07:52 Now, what happens here as air is trying to get out then it’s an obstructive issue it gets trapped in there. Its lost all ability to properly handle that type of air travelling through here. Okay, now, let me tell you something else. I guess, at some point in time, you as a clinician, what might you want to do based on everything that I just talked about here? What might you want to do, as a clinician, to prevent this collapse from occurring in a patient that you know has emphysema because you saw that their FEV1/FVC ratio was drastically decreased? Maybe on a chest X-ray you find that they’re barrel chest, so on and so forth. What would you recommend a simple, non-medical type of issue that you could tell the patient to do? What the heck did you try to tell your patient to do? That’s not very nice. Yes it is. You have introduced a resistor. What did I just do? Try it at home, it’s pretty fun. It makes your lips feel really good, So, it’s vibration. In other words, you pursed your lips. When you purse your lips, what have you done? You’ve introduced a resistor, haven’t you? Are you with me? Seriously, you’ve introduced a resistor in a series.

    09:02 Close your eyes, think series, not parallel. You’ve learned in physio that in a series when you add a resistor what happens to the pressure proximally? Increases. Your lips, that’s the resistor that you’ve added, purse them. What will happen proximally? Increased pressure. Yup, so when you increase that pressure what have you done? You’ve allowed for the airways to stay open because guess what happened to this respiratory apparatus? It’s like a bag. It’s just floating in the air, really thin, okay? Really thin, and all it wants to do is just collapse when there’s no air in there. How do you keep this open? You purse your lips, you add a resistor, increase the pressure and you keep it open, are we good? I don’t think I could be any more dramatic, you purse your lips so that you increase that pressure. Who cares about the pressure distally, outside the mouth who cares it’s irrelevant. So, will you take the information that you learned in physio every single time you give it a clinical tag, you’re in fantastic shape.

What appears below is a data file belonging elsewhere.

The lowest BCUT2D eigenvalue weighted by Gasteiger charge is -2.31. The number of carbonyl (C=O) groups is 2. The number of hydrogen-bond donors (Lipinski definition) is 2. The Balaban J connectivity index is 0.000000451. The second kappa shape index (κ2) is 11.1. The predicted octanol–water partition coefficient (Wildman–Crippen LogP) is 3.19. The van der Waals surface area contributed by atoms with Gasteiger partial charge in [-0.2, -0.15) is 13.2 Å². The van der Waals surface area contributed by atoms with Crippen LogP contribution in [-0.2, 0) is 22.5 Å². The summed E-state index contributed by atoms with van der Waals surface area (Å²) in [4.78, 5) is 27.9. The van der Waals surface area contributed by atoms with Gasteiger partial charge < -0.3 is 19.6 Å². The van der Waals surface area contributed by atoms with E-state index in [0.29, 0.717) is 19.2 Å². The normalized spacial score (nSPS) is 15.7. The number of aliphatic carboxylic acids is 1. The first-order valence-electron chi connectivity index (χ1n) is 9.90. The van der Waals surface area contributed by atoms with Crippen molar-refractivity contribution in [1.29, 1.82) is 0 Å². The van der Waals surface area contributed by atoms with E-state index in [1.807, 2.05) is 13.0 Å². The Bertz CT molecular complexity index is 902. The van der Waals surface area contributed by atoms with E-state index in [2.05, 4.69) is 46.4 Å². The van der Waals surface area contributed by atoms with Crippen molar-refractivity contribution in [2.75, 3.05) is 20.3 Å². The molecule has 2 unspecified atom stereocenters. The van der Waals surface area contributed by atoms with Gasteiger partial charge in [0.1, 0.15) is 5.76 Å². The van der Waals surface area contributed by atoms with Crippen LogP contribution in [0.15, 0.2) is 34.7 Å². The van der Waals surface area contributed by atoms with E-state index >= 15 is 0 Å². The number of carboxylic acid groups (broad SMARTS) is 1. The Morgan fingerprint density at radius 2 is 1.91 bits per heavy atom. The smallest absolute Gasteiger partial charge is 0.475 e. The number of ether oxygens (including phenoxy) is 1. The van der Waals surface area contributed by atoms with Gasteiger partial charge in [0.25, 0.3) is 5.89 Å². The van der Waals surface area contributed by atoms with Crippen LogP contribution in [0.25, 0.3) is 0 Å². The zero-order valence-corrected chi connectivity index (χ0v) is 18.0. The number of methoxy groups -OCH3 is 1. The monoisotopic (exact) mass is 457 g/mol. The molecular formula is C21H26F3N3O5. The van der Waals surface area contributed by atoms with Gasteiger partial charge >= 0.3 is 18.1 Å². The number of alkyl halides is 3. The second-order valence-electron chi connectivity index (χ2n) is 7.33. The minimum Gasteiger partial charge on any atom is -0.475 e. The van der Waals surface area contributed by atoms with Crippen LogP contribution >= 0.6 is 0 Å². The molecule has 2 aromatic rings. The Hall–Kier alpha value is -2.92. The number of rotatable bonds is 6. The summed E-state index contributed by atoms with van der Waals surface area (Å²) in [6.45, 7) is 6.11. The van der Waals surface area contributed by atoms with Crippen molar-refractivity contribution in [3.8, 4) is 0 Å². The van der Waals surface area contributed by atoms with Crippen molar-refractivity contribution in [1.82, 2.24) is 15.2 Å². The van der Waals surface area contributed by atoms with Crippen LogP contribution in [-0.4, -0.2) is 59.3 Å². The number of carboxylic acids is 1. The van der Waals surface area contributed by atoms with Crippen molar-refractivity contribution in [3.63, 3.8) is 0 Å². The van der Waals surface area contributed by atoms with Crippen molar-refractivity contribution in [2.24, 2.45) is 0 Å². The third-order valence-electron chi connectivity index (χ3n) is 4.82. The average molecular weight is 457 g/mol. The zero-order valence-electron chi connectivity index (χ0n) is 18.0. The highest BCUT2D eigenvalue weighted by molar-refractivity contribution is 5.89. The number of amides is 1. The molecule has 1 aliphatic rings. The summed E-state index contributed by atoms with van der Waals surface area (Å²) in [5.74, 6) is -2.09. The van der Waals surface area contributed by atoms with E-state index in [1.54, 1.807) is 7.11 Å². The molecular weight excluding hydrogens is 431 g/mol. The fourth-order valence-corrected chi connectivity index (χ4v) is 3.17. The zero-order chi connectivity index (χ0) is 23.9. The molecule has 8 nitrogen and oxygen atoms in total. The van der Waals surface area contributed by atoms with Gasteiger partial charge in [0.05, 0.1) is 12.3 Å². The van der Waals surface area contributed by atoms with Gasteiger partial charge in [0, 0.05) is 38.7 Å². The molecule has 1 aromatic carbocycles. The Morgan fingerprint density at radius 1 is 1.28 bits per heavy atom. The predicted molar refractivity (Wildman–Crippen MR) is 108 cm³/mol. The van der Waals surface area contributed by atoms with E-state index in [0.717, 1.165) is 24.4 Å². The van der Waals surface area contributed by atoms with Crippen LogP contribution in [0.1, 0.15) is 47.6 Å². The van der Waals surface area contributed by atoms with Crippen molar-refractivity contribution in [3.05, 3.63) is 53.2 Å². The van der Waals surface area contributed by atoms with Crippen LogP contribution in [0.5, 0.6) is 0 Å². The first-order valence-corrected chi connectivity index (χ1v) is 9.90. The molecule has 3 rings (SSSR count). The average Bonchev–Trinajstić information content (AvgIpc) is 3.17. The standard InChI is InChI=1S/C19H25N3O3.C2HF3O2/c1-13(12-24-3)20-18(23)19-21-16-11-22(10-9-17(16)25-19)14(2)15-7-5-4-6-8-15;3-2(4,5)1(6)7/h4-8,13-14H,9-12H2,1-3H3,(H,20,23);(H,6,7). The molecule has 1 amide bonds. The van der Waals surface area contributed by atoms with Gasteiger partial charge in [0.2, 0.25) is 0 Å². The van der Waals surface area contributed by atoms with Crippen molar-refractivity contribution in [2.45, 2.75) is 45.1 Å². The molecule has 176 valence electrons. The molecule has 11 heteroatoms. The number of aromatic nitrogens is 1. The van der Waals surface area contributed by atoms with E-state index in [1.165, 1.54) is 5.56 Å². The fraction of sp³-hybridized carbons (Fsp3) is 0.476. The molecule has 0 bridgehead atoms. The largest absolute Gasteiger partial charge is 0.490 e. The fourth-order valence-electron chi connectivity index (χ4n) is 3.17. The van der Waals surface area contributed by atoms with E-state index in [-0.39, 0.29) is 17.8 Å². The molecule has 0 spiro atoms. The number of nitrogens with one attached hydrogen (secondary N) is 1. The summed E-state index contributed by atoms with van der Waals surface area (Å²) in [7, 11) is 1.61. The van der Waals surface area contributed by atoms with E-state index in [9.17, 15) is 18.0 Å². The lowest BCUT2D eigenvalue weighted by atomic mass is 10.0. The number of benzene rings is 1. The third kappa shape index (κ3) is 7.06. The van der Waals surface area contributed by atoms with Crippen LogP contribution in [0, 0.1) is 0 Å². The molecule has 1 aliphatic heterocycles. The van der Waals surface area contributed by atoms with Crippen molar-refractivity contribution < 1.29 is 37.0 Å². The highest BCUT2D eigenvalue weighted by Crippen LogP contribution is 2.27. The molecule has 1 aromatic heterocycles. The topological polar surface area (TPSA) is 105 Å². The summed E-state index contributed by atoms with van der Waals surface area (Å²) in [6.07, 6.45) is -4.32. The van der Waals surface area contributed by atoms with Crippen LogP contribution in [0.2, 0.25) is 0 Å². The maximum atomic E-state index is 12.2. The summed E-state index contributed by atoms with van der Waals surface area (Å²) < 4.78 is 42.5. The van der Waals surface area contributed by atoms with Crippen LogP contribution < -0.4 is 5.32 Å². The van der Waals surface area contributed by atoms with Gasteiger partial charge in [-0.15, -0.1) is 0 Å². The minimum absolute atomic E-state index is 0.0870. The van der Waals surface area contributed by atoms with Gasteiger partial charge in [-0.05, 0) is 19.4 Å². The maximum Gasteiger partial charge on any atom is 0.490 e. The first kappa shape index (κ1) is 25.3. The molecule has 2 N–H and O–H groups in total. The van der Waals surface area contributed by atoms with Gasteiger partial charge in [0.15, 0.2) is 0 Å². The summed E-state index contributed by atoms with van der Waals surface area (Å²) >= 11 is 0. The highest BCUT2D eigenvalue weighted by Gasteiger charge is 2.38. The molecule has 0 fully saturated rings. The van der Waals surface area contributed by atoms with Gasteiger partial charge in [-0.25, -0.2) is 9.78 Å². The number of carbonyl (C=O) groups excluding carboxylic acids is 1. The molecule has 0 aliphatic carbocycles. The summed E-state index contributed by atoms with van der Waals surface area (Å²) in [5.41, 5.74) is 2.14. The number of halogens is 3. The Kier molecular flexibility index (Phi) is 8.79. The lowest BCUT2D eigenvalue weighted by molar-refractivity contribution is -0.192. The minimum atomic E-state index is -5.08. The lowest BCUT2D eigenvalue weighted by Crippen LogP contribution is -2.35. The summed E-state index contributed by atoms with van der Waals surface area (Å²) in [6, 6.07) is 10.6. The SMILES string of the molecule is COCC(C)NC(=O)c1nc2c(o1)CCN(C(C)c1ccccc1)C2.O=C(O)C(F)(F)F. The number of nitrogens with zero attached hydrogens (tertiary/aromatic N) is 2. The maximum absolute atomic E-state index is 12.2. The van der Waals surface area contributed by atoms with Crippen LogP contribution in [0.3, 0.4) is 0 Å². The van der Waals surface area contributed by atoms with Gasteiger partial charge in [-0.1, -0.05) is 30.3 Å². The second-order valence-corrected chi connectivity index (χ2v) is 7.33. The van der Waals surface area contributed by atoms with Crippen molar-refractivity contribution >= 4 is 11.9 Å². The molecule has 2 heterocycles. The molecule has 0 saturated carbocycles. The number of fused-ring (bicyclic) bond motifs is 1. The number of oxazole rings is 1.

10:01 Okay, let’s move on. Loss of respiratory bronchiole mostly where? In the upper and middle lobe. Think about this as being smoke rising. So, when you’re a smoker remember this has nothing, I repeat, has nothing to do with alpha-1 antitrypsin deficiency, is that clear? Perfectly normal amounts of alpha-1 antitrypsin. This is a patient that is smoking and so, therefore, introducing a lot of antigens. And so, therefore, recruiting neutrophils and hence, elastase. Having fun yet? Let’s continue.


    About the Lecture

    The lecture Emphysema: Pathogenesis A by Carlo Raj, MD is from the course Obstructive Lung Disease.


    Included Quiz Questions

    1. Centrilobular emphysema is associated with the destruction of all parts of the acinus
    2. Cigarette smoking is an important risk factor
    3. Release of proteolytic enzymes destroys the alveoli
    4. Loss of tissue causes loss of radial traction upon expiration and subsequent air trapping
    5. Loss of air bronchioles usually in the upper and middle lobe
    1. Septal loss
    2. Dilatation of the acinus
    3. Decreased recoil
    4. Rupture of the acinus
    5. Compression of the affected acinus
    1. Neutrophils
    2. Lymphocytes
    3. Macrophages
    4. Clara type 1 pneumocytes
    5. Clara type 2 pneumocytes
    1. Alpha 1 antitrypsin
    2. Protease
    3. Surfactant
    4. Mucopolysaccharides
    5. Enolase
    1. Purse the lips and breath out
    2. Breathing into a plastic bag
    3. Coughing up sputum to expectorate the mucus
    4. Opening the windows to breathe in fresh air
    5. Sleeping with 3 pillows under the head
    1. It provides resistance, allowing an increase in pressure at the alveoli to prevent the collapse of it
    2. It provides more oxygen to the lung
    3. It helps maintain the respiratory drive
    4. It prevents the progression of the disease
    5. It helps exchange of gases in the alveoli

    Author of lecture Emphysema: Pathogenesis A

     Carlo Raj, MD

    Carlo Raj, MD